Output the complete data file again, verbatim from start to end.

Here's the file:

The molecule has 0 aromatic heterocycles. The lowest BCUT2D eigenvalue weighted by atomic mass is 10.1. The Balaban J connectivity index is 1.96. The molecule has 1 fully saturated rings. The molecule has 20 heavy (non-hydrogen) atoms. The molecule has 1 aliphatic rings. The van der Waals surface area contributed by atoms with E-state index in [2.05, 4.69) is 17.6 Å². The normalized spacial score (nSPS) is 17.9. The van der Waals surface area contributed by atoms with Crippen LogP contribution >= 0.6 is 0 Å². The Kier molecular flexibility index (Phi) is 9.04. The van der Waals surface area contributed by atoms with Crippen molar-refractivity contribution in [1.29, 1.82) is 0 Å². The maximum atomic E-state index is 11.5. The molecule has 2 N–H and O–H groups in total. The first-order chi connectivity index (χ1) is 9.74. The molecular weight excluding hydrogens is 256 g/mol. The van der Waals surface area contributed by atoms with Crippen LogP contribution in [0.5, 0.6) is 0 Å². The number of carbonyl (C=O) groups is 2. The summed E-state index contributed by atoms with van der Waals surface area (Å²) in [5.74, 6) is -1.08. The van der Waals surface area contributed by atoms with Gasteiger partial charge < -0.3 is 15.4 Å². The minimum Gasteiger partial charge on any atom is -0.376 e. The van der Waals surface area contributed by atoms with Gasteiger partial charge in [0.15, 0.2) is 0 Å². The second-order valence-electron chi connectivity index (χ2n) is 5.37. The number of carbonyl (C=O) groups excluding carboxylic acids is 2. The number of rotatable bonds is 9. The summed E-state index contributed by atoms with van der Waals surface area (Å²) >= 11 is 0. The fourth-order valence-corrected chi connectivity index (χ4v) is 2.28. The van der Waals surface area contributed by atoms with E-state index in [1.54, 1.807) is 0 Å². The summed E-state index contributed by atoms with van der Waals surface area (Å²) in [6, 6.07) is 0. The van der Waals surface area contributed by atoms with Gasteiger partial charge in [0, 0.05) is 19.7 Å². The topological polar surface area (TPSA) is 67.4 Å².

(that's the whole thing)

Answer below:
The molecule has 0 aromatic heterocycles. The lowest BCUT2D eigenvalue weighted by atomic mass is 10.1. The Balaban J connectivity index is 1.96. The molecule has 1 fully saturated rings. The molecule has 20 heavy (non-hydrogen) atoms. The molecule has 1 aliphatic rings. The van der Waals surface area contributed by atoms with E-state index in [2.05, 4.69) is 17.6 Å². The normalized spacial score (nSPS) is 17.9. The van der Waals surface area contributed by atoms with Crippen LogP contribution >= 0.6 is 0 Å². The Kier molecular flexibility index (Phi) is 9.04. The van der Waals surface area contributed by atoms with Crippen molar-refractivity contribution in [1.29, 1.82) is 0 Å². The maximum atomic E-state index is 11.5. The molecule has 2 N–H and O–H groups in total. The first-order chi connectivity index (χ1) is 9.74. The molecular weight excluding hydrogens is 256 g/mol. The van der Waals surface area contributed by atoms with Crippen LogP contribution in [0.5, 0.6) is 0 Å². The number of carbonyl (C=O) groups is 2. The summed E-state index contributed by atoms with van der Waals surface area (Å²) in [5.74, 6) is -1.08. The van der Waals surface area contributed by atoms with Gasteiger partial charge < -0.3 is 15.4 Å². The minimum Gasteiger partial charge on any atom is -0.376 e. The van der Waals surface area contributed by atoms with Gasteiger partial charge in [0.15, 0.2) is 0 Å². The second-order valence-electron chi connectivity index (χ2n) is 5.37. The number of carbonyl (C=O) groups excluding carboxylic acids is 2. The number of rotatable bonds is 9. The summed E-state index contributed by atoms with van der Waals surface area (Å²) >= 11 is 0. The fourth-order valence-corrected chi connectivity index (χ4v) is 2.28. The van der Waals surface area contributed by atoms with E-state index in [1.54, 1.807) is 0 Å². The summed E-state index contributed by atoms with van der Waals surface area (Å²) in [6, 6.07) is 0. The van der Waals surface area contributed by atoms with Gasteiger partial charge in [0, 0.05) is 19.7 Å². The topological polar surface area (TPSA) is 67.4 Å².